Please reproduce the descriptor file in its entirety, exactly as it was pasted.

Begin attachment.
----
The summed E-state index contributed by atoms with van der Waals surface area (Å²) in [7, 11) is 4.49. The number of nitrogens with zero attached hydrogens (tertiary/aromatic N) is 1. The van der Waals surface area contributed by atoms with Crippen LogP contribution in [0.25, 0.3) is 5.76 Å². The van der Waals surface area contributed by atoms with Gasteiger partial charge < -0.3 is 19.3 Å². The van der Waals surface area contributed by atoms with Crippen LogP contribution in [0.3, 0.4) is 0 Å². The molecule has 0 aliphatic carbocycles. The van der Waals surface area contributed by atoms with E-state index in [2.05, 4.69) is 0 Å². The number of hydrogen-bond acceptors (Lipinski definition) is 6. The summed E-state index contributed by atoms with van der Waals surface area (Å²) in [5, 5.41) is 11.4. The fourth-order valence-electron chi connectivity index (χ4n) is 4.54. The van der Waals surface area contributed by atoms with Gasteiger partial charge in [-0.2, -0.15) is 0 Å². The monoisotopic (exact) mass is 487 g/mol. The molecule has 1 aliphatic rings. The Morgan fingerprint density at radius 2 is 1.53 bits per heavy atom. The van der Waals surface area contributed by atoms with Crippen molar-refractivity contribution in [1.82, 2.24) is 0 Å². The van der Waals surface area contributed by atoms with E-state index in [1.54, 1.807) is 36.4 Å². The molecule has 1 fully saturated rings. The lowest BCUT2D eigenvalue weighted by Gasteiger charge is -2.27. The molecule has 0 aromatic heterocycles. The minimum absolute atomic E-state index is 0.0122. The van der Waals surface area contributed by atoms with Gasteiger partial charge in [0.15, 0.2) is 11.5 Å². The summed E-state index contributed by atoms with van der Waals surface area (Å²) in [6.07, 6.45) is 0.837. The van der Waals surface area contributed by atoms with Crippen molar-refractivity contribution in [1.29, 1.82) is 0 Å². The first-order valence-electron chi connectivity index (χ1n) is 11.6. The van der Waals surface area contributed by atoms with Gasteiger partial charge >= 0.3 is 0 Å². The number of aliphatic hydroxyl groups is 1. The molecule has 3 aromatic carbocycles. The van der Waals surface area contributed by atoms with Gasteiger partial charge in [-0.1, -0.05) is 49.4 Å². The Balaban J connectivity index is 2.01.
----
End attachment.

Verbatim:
The summed E-state index contributed by atoms with van der Waals surface area (Å²) in [7, 11) is 4.49. The number of nitrogens with zero attached hydrogens (tertiary/aromatic N) is 1. The van der Waals surface area contributed by atoms with Crippen LogP contribution in [0.25, 0.3) is 5.76 Å². The van der Waals surface area contributed by atoms with Gasteiger partial charge < -0.3 is 19.3 Å². The van der Waals surface area contributed by atoms with Crippen LogP contribution in [0.3, 0.4) is 0 Å². The molecule has 0 aliphatic carbocycles. The van der Waals surface area contributed by atoms with E-state index in [2.05, 4.69) is 0 Å². The number of hydrogen-bond acceptors (Lipinski definition) is 6. The summed E-state index contributed by atoms with van der Waals surface area (Å²) in [5, 5.41) is 11.4. The fourth-order valence-electron chi connectivity index (χ4n) is 4.54. The van der Waals surface area contributed by atoms with Gasteiger partial charge in [-0.2, -0.15) is 0 Å². The monoisotopic (exact) mass is 487 g/mol. The molecule has 1 aliphatic rings. The Morgan fingerprint density at radius 2 is 1.53 bits per heavy atom. The van der Waals surface area contributed by atoms with Crippen molar-refractivity contribution in [1.82, 2.24) is 0 Å². The van der Waals surface area contributed by atoms with E-state index in [1.54, 1.807) is 36.4 Å². The molecule has 1 fully saturated rings. The lowest BCUT2D eigenvalue weighted by Gasteiger charge is -2.27. The molecule has 0 aromatic heterocycles. The minimum absolute atomic E-state index is 0.0122. The van der Waals surface area contributed by atoms with Gasteiger partial charge in [0.15, 0.2) is 11.5 Å². The summed E-state index contributed by atoms with van der Waals surface area (Å²) in [6.07, 6.45) is 0.837. The van der Waals surface area contributed by atoms with Crippen molar-refractivity contribution in [1.29, 1.82) is 0 Å². The first-order valence-electron chi connectivity index (χ1n) is 11.6. The van der Waals surface area contributed by atoms with Gasteiger partial charge >= 0.3 is 0 Å². The number of aliphatic hydroxyl groups is 1. The molecule has 3 aromatic carbocycles. The van der Waals surface area contributed by atoms with Gasteiger partial charge in [-0.1, -0.05) is 49.4 Å². The Balaban J connectivity index is 2.01.